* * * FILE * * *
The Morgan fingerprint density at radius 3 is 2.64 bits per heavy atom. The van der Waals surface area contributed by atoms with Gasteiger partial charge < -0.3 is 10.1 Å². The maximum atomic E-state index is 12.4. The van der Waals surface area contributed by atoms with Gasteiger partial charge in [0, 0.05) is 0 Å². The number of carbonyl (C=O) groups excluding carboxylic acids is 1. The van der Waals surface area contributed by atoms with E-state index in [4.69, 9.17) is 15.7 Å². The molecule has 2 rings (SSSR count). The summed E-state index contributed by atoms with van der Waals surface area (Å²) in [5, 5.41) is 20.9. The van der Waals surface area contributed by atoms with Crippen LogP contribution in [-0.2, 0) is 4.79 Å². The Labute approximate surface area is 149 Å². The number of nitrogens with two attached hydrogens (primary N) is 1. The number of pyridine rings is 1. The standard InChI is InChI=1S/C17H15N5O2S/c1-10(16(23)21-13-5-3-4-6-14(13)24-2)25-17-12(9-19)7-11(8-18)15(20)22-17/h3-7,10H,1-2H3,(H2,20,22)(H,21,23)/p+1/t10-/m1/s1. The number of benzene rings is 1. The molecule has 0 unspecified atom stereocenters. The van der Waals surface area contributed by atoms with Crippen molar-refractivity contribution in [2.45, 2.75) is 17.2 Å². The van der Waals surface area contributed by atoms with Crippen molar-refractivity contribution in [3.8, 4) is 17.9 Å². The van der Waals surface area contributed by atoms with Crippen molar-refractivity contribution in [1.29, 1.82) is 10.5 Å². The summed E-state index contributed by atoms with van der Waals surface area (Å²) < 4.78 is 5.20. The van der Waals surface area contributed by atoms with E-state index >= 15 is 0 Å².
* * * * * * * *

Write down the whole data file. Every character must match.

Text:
The Morgan fingerprint density at radius 3 is 2.64 bits per heavy atom. The van der Waals surface area contributed by atoms with Gasteiger partial charge < -0.3 is 10.1 Å². The maximum atomic E-state index is 12.4. The van der Waals surface area contributed by atoms with Gasteiger partial charge in [0, 0.05) is 0 Å². The number of carbonyl (C=O) groups excluding carboxylic acids is 1. The van der Waals surface area contributed by atoms with E-state index in [4.69, 9.17) is 15.7 Å². The molecule has 2 rings (SSSR count). The summed E-state index contributed by atoms with van der Waals surface area (Å²) in [5, 5.41) is 20.9. The van der Waals surface area contributed by atoms with Crippen LogP contribution in [-0.2, 0) is 4.79 Å². The Labute approximate surface area is 149 Å². The number of nitrogens with two attached hydrogens (primary N) is 1. The number of pyridine rings is 1. The standard InChI is InChI=1S/C17H15N5O2S/c1-10(16(23)21-13-5-3-4-6-14(13)24-2)25-17-12(9-19)7-11(8-18)15(20)22-17/h3-7,10H,1-2H3,(H2,20,22)(H,21,23)/p+1/t10-/m1/s1. The number of benzene rings is 1. The molecule has 0 unspecified atom stereocenters. The van der Waals surface area contributed by atoms with Crippen molar-refractivity contribution in [2.45, 2.75) is 17.2 Å². The van der Waals surface area contributed by atoms with Crippen molar-refractivity contribution in [3.8, 4) is 17.9 Å². The van der Waals surface area contributed by atoms with Crippen molar-refractivity contribution in [1.29, 1.82) is 10.5 Å². The summed E-state index contributed by atoms with van der Waals surface area (Å²) < 4.78 is 5.20. The van der Waals surface area contributed by atoms with E-state index >= 15 is 0 Å².